PALM SPRINGS — The air was balmy, the streets were jammed and the reviews were decidedly mixed as Easter weekend brought an end to the tamest, chilliest and most rule-ridden Spring Break in local memory.
"This is 100% better than we heard it would be," laughed 25-year-old Mark Budde, scanning the sidewalks Saturday under sunny skies.
"I mean, see?!" And his head jerked halfway around to follow the trajectory of a blonde in a bikini top.
But while Mayor Sonny Bono and other proponents of this year's crackdown pronounced the break the most orderly and successful in years, T-shirt merchants and others catering to the young crowds declared the week a disaster.
"We were all depending on this Spring Break to get us through the year," said Patrick Elalouf, owner of a gift shop with a conspicuous display of T-shirts lampooning the city's new "Bono No-Nos."
"Now I don't know if there will ever be Spring Break again," Elalouf mourned.
After about 50 years of Easter Week revelry--and mayhem--Palm Springs got tough this year with a flurry of new laws drawn up at the behest of a task force of fed-up citizens.
Concerned about the serious injuries that occur each year and haunted by a 1986 riot that erupted when a girl flashed her breasts to a crowd, the city put the campus world on notice this year that it planned to keep the party under control.
Streets were narrowed with concrete barricades to discourage bumper-to-bumper cruising. Public nudity laws were strengthened with a local ordinance to ban "mooning" and to ensure that women in buttock-baring "thong" bikinis stayed in the pool and off the streets. Poolside drinking was banned after 11 p.m. to cut down on rowdy hotel parties. And private security was beefed up by hotel managers tired of losing money to freeloading guests.
From a crowd-control standpoint, city officials said, the new laws were a success, despite at least three violent incidents, two of which involved suspected gang members. By dusk Saturday, police were reporting a record-low number of arrests--271 for the week, about 85% of them alcohol-related, said Palm Springs Police Sgt. Ron Starrs.
Four violations of the nudity ordinance also had been logged during the week, none of them for thong bikinis. Starrs said two women had been cited for baring their breasts on the street, and two others for displaying their buttocks suggestively in a pair of high-cut cutoff shorts.
A 19-year-old University of Washington football player, Donovan Schmidt, was stabbed in the thigh last Sunday after confronting a group of youths who had insulted his girlfriend. Police said the attackers were local gang members.
On Friday night, Niels Roberts, a 20-year-old UC Davis student, was shot and critically wounded after an argument on a side street with youths in a car. Police said Roberts, who was shot in the face, escaped brain damage but is expected to lose his left eye.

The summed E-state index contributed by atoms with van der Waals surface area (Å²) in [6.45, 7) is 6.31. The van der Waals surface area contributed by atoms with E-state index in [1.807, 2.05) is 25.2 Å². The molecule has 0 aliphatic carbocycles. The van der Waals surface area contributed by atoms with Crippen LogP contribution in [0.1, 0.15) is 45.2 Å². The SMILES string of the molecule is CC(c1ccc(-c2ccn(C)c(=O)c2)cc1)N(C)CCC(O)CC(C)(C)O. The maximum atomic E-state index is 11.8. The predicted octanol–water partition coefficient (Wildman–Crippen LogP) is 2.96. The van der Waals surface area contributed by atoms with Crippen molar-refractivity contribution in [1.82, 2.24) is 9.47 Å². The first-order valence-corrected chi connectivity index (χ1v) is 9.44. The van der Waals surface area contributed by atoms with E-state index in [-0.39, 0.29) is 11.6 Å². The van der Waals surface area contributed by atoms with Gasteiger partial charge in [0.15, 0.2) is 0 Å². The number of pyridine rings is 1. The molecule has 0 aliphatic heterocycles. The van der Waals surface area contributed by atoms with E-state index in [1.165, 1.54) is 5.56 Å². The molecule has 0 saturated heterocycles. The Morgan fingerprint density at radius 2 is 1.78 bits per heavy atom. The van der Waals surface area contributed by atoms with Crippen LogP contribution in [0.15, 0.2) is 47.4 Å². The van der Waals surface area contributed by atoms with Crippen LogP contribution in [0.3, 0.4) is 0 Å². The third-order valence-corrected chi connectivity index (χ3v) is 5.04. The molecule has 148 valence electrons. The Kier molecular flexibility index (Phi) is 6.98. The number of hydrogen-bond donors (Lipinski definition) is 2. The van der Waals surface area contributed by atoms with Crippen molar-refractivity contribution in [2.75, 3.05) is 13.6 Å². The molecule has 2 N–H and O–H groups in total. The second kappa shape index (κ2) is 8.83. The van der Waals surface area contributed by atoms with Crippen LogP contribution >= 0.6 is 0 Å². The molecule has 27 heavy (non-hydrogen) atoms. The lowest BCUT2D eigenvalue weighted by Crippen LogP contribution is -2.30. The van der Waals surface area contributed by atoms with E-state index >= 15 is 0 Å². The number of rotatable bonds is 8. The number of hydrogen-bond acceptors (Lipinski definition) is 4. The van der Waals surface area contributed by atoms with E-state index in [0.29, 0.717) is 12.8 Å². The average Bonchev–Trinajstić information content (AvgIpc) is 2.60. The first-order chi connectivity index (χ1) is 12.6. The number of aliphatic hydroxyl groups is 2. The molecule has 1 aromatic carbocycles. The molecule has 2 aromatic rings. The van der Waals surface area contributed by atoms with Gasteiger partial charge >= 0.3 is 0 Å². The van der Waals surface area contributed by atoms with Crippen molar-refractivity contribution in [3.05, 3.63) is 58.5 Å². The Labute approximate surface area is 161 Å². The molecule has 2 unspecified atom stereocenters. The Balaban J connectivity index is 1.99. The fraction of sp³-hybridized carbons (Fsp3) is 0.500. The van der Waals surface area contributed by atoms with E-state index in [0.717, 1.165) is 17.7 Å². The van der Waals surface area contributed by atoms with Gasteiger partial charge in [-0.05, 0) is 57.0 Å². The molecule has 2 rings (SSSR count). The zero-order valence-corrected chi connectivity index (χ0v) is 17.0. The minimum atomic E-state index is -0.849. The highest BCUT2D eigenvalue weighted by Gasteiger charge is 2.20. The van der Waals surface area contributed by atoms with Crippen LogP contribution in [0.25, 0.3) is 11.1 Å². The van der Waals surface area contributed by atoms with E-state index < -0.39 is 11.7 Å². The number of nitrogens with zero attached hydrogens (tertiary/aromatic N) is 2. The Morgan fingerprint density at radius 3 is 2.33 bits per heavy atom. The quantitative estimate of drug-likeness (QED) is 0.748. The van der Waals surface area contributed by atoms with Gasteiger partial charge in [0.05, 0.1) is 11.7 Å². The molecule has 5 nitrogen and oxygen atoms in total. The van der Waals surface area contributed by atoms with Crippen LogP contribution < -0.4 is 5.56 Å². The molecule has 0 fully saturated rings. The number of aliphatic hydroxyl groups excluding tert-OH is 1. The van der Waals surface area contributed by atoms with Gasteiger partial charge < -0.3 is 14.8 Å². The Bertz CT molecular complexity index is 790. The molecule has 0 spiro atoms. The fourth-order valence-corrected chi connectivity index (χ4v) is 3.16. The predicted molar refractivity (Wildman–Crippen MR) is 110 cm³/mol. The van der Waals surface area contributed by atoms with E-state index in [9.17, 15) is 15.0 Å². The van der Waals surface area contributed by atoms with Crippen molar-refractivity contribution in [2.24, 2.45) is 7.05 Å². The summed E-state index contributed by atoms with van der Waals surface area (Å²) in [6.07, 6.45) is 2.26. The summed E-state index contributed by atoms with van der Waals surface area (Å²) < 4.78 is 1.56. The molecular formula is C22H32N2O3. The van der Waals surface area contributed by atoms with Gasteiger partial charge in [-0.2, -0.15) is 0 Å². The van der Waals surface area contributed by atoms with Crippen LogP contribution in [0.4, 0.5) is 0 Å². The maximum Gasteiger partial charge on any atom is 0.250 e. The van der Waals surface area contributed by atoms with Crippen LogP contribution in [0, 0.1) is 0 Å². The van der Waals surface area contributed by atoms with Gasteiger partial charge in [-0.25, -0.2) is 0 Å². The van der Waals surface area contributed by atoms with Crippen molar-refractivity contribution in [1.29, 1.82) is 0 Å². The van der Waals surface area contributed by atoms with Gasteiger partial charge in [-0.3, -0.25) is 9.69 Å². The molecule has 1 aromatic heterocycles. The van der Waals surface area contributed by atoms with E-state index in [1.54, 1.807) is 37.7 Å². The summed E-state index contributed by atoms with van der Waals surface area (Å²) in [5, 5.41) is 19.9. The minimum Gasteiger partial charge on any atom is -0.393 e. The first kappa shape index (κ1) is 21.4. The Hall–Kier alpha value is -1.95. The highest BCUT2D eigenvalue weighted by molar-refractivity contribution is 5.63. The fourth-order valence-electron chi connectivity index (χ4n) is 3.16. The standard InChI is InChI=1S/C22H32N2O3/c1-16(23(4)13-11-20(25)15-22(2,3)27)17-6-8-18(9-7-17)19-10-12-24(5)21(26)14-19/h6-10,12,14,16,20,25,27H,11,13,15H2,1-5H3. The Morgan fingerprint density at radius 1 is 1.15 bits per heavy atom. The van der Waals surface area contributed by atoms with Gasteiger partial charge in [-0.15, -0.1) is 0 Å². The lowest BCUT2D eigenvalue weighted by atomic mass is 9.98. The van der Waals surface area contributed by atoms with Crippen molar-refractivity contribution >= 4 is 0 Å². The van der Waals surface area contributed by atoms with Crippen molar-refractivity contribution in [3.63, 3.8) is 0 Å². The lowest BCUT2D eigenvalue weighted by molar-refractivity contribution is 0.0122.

Also late Saturday, a 23-year-old Indio man was stabbed in the chest during a fight with a cruiser on North Palm Canyon Drive. Details were sketchy, but police said the victim was in serious condition at a local hospital.
Despite the serious nature of those incidents, police said enforcement seemed to be working well. The arrest total was about equal to a single busy Spring Break weekend in years past, Starrs said.
But by midweek, many in this low-key tourist town were having second thoughts about cracking down on Spring Break. Between the unseasonably chilly weather and the equally frosty reception, students seemed until this weekend to be staying away in droves, and merchants who rely on Spring Break for business were anything but happy about the highly publicized new laws.
"This has been the worst Spring Break in nine years," said Erich Langmann, owner of the Palm Springs Travelodge, president of the local hotel association and a now-rueful member of the task force that came up with this year's rules.
"The kids have the impression they're walking into Buchenwald, and the result is that a lot of my regulars aren't back this year."
Langmann said that this weekend's 80-degree weather boosted business Friday night, but even with sell-out crowds, he won't come close to matching previous years.
Gift shop owner Elalouf added that his sales have plummeted 65% from this time last year.
"I don't know if I'll be able to stay in business," he said.
But city officials contend the Spring Break merchants are shortsighted in their complaints, noting that if Palm Springs becomes known for hosting kinder and gentler Spring Breaks, the reputation could attract new tourists.
"I don't think we've, you know, just--WHOMP!--wiped out Spring Break. But I do think the kids who came to be totally out of control will take a pass from now on," said Bono.
"Some of these merchants don't follow logic. Sure, some kids may stay away, but they'll be replaced eventually if we're able to tell people they can come to Palm Springs on Easter Week--and bring their families."